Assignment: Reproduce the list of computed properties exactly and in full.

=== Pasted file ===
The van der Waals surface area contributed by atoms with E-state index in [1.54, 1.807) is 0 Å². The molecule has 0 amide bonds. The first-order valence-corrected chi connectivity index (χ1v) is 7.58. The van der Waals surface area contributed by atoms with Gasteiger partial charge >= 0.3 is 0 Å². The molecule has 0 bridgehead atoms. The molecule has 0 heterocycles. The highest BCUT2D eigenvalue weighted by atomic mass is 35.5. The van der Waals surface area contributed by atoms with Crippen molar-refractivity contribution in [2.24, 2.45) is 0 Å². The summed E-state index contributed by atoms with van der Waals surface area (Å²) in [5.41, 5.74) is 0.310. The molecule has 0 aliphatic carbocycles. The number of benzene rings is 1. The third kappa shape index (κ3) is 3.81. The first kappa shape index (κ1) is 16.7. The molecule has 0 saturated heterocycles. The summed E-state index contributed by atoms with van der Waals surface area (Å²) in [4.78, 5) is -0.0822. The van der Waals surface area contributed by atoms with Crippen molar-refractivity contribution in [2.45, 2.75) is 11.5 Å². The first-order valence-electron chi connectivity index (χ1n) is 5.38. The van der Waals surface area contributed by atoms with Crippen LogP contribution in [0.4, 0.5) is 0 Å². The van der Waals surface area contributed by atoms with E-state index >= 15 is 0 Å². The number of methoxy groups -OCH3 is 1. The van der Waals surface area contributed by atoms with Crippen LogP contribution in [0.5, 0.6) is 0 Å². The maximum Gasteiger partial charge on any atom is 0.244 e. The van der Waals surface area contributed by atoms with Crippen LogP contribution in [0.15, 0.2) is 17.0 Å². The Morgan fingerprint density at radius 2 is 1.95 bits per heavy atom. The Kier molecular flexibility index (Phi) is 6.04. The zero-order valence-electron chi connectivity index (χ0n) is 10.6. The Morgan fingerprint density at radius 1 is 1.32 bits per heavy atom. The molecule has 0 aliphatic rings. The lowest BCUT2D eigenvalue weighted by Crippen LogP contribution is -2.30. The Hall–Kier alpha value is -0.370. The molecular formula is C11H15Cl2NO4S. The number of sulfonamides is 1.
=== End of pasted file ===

The van der Waals surface area contributed by atoms with E-state index in [1.54, 1.807) is 0 Å². The molecule has 0 amide bonds. The first-order valence-corrected chi connectivity index (χ1v) is 7.58. The van der Waals surface area contributed by atoms with Gasteiger partial charge >= 0.3 is 0 Å². The molecule has 0 bridgehead atoms. The molecule has 0 heterocycles. The highest BCUT2D eigenvalue weighted by atomic mass is 35.5. The van der Waals surface area contributed by atoms with Crippen molar-refractivity contribution in [2.24, 2.45) is 0 Å². The summed E-state index contributed by atoms with van der Waals surface area (Å²) in [5.41, 5.74) is 0.310. The molecule has 0 aliphatic carbocycles. The number of benzene rings is 1. The third kappa shape index (κ3) is 3.81. The first kappa shape index (κ1) is 16.7. The molecule has 0 saturated heterocycles. The summed E-state index contributed by atoms with van der Waals surface area (Å²) in [4.78, 5) is -0.0822. The van der Waals surface area contributed by atoms with Crippen molar-refractivity contribution in [2.45, 2.75) is 11.5 Å². The first-order valence-electron chi connectivity index (χ1n) is 5.38. The van der Waals surface area contributed by atoms with Crippen LogP contribution in [0.4, 0.5) is 0 Å². The van der Waals surface area contributed by atoms with E-state index >= 15 is 0 Å². The number of methoxy groups -OCH3 is 1. The van der Waals surface area contributed by atoms with Crippen LogP contribution in [0.5, 0.6) is 0 Å². The maximum Gasteiger partial charge on any atom is 0.244 e. The van der Waals surface area contributed by atoms with Crippen LogP contribution in [0.15, 0.2) is 17.0 Å². The Morgan fingerprint density at radius 2 is 1.95 bits per heavy atom. The Kier molecular flexibility index (Phi) is 6.04. The zero-order valence-electron chi connectivity index (χ0n) is 10.6. The Morgan fingerprint density at radius 1 is 1.32 bits per heavy atom. The molecule has 0 aliphatic rings. The lowest BCUT2D eigenvalue weighted by Crippen LogP contribution is -2.30. The Hall–Kier alpha value is -0.370. The molecular formula is C11H15Cl2NO4S. The number of sulfonamides is 1.